The other day, at loose ends in Midtown at the tenebrous end of happy hour, I larked into an averagely bad, decently fun Tex-Mex restaurant in the Theater District. The barman presented the drinks menu. The drinks menu presented an assault, its plastic cover a window onto a plane of existence where 29 distinct margarita flavors live, or at least refuse to die.
Roughly a third of these flavors are approved by good usage, especially if the imbiber is carrying a good fake ID inside her Forever 21 pocketbook. It is usually not entirely vile to supplement the basic margarita recipe—tequila, orange liqueur, lime juice—with suggestions of mango, pineapple, strawberry, raspberry, guava, papaya, grapefruit, orange …. A few more flavors on the list—peach, passion fruit, melon, pomegranate—wore an air of modest plausibility; a few more yet—coconut, kiwi, cinnamon—were not operatically deranged. But the eye also caught sight of alternatives that convulsed the body and chilled the soul—banana and walnut and blueberry and worse. I considered inquiring as to what exactly went into a "spicy diablo" margarita; perhaps, after all, it was something as welcome as muddled jalapeño. Then I decided that any establishment willing to defile a Margarita with butterscotch syrup was not one to ask too many nosy questions of.
Thursday is Cinco de Mayo, the celebration of the 149th anniversary of Mexico's defeat of France at the Battle of Puebla and an occasion to approach the native spirit of our southern neighbor once more, perhaps with a wary hand. Oh, tequila! Ay, caramba! Far too many people can and do share far too many stories regarding the youthful overindulgences that turned them off the liquor. Words common to these narratives include "Cuervo" and "college." A bartender friend recently failed to recall the night she walked into a bar in a university town in a prairie province; yes, prairie—the setting was a segment of Canada where 18-year-olds are allowed to use their best judgment when attending dollar-shots nights. She blithely threw down a $50. She made a lot of friends. She awoke much later in a room she'd never seen before where 30 strangers lay like figures in a desecrated Breughel. This paper seeks to explore their wretchedness. What exactly did these people do to themselves? Does their misery in fact reflect tequila's true glory? And how can you avoid their miserable fate?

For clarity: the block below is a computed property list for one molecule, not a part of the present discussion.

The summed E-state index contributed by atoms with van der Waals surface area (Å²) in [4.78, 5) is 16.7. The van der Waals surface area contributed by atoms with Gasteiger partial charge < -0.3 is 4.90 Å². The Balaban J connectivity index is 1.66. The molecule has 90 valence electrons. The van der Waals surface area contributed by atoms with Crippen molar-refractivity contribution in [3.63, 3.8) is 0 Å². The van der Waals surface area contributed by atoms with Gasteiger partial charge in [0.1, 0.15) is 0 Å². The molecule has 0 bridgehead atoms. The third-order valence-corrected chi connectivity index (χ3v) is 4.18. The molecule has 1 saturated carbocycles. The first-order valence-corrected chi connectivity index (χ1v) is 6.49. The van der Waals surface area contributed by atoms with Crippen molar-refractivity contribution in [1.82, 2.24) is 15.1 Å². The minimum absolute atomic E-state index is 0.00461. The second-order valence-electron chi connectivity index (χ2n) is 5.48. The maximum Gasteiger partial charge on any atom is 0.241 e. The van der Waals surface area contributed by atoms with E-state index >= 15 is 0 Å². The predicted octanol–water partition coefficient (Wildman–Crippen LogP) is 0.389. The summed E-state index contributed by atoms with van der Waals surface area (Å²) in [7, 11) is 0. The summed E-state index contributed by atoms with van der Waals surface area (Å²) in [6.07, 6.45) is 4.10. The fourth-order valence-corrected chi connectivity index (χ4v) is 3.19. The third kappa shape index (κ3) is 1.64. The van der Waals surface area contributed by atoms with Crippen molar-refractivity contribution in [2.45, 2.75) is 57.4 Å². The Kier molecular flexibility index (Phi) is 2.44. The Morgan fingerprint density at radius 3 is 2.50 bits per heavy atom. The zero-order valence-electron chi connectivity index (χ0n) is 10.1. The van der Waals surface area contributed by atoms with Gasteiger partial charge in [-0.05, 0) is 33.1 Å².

People who take liquor seriously invariably refer to tequila's "vegetal character." Pre-originated by the Aztecs as pulque, brought along by the conquistadors as mescal, and ultimately developed by a German botanist around 1890, tequila is distilled from the sap of the heart of the blue agave plants of Jalisco, Mexico. (Any other of the 400 kinds of agave plant will yield mescal; tequila is to mescal as cognac is to brandy.) Agave is a succulent, and even the most dispiriting spirit made from it has a lot of body as compared with, say, all but the very best vodkas. Tequila has heft, and the fact that margaritas do well with the addition of salt says nothing unsavory about its character. With but a touch of celery bitters and a squirt of tabasco, a decent tequila roughly qualifies as a light snack.
In any form, it tends to create a false sense of satiety and to crowd out room for nutritive solids. A sipping drink, it is the curse of the slamming classes. Presenting the impression of sticking to the ribs, the liquor leads to the unsticking of all kinds of things in and near the thoracic cavity. On Thursday, many amateurs, having guzzled the stuff as defiled by sugary margarita mix, will be passing out well before 11. (A few others, having mixed it with, like, Red Bull, will also be passing out before 11, effectively, but still walking around and saying things for several hours, only a slight improvement.) There is a better way! The brightest bartender I know set me up with a superior margarita, adding only quality stuff—Cointreau, fresh lime juice, a splash of grapefruit juice, a dash of Habanero sauce, and a brisk drizzle of simple syrup.
But why limit yourself to this wild daisy of a drink? Just as Cinco de Mayo is a holiday celebrated with greater fervor on this side of the Rio Grande, the margarita is an American idea of a Mexican elixir. This is not to say that it's inauthentic, only that there's no reason to limit your tequila-delivery-device options on account of "tradition." This May 5th, please consider one of the following alternatives, just not all of them at once, por favor.